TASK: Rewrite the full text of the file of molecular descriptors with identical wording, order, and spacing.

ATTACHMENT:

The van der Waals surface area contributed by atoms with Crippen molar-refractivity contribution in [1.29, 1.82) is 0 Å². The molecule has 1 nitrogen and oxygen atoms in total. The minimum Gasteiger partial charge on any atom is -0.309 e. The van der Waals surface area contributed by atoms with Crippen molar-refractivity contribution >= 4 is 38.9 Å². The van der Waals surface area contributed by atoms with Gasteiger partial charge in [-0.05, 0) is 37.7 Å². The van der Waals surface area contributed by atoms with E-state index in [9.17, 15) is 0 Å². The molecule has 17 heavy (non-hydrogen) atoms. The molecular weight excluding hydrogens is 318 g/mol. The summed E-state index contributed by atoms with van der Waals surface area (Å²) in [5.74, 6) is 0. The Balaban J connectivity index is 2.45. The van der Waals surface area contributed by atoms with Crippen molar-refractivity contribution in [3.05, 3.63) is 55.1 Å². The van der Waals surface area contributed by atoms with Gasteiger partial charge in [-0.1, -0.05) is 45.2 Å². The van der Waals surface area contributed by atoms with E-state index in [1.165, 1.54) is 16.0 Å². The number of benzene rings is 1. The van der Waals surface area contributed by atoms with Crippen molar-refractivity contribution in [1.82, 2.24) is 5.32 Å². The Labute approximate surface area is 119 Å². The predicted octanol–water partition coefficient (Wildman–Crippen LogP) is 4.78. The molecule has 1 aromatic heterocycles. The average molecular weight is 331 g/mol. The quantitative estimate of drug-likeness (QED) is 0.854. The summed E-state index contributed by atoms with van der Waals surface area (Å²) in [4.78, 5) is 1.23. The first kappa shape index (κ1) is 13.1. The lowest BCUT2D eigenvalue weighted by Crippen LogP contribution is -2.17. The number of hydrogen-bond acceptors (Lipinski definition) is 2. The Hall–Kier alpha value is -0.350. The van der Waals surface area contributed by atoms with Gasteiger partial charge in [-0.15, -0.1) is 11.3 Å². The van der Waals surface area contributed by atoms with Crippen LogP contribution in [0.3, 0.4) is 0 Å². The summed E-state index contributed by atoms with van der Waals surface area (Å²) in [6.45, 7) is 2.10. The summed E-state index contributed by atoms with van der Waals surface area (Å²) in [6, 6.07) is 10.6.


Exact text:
The van der Waals surface area contributed by atoms with Crippen molar-refractivity contribution in [1.29, 1.82) is 0 Å². The molecule has 1 nitrogen and oxygen atoms in total. The minimum Gasteiger partial charge on any atom is -0.309 e. The van der Waals surface area contributed by atoms with Crippen molar-refractivity contribution >= 4 is 38.9 Å². The van der Waals surface area contributed by atoms with Gasteiger partial charge in [-0.05, 0) is 37.7 Å². The van der Waals surface area contributed by atoms with E-state index in [9.17, 15) is 0 Å². The molecule has 17 heavy (non-hydrogen) atoms. The molecular weight excluding hydrogens is 318 g/mol. The summed E-state index contributed by atoms with van der Waals surface area (Å²) in [5.74, 6) is 0. The Balaban J connectivity index is 2.45. The van der Waals surface area contributed by atoms with Crippen molar-refractivity contribution in [3.05, 3.63) is 55.1 Å². The van der Waals surface area contributed by atoms with Gasteiger partial charge in [-0.1, -0.05) is 45.2 Å². The van der Waals surface area contributed by atoms with E-state index in [1.165, 1.54) is 16.0 Å². The number of benzene rings is 1. The van der Waals surface area contributed by atoms with Crippen molar-refractivity contribution in [1.82, 2.24) is 5.32 Å². The Labute approximate surface area is 119 Å². The predicted octanol–water partition coefficient (Wildman–Crippen LogP) is 4.78. The molecule has 1 aromatic heterocycles. The average molecular weight is 331 g/mol. The quantitative estimate of drug-likeness (QED) is 0.854. The summed E-state index contributed by atoms with van der Waals surface area (Å²) in [4.78, 5) is 1.23. The first kappa shape index (κ1) is 13.1. The lowest BCUT2D eigenvalue weighted by Crippen LogP contribution is -2.17. The number of hydrogen-bond acceptors (Lipinski definition) is 2. The Hall–Kier alpha value is -0.350. The van der Waals surface area contributed by atoms with Gasteiger partial charge in [-0.15, -0.1) is 11.3 Å². The van der Waals surface area contributed by atoms with Crippen LogP contribution in [0.3, 0.4) is 0 Å². The summed E-state index contributed by atoms with van der Waals surface area (Å²) in [6.45, 7) is 2.10. The summed E-state index contributed by atoms with van der Waals surface area (Å²) in [6, 6.07) is 10.6.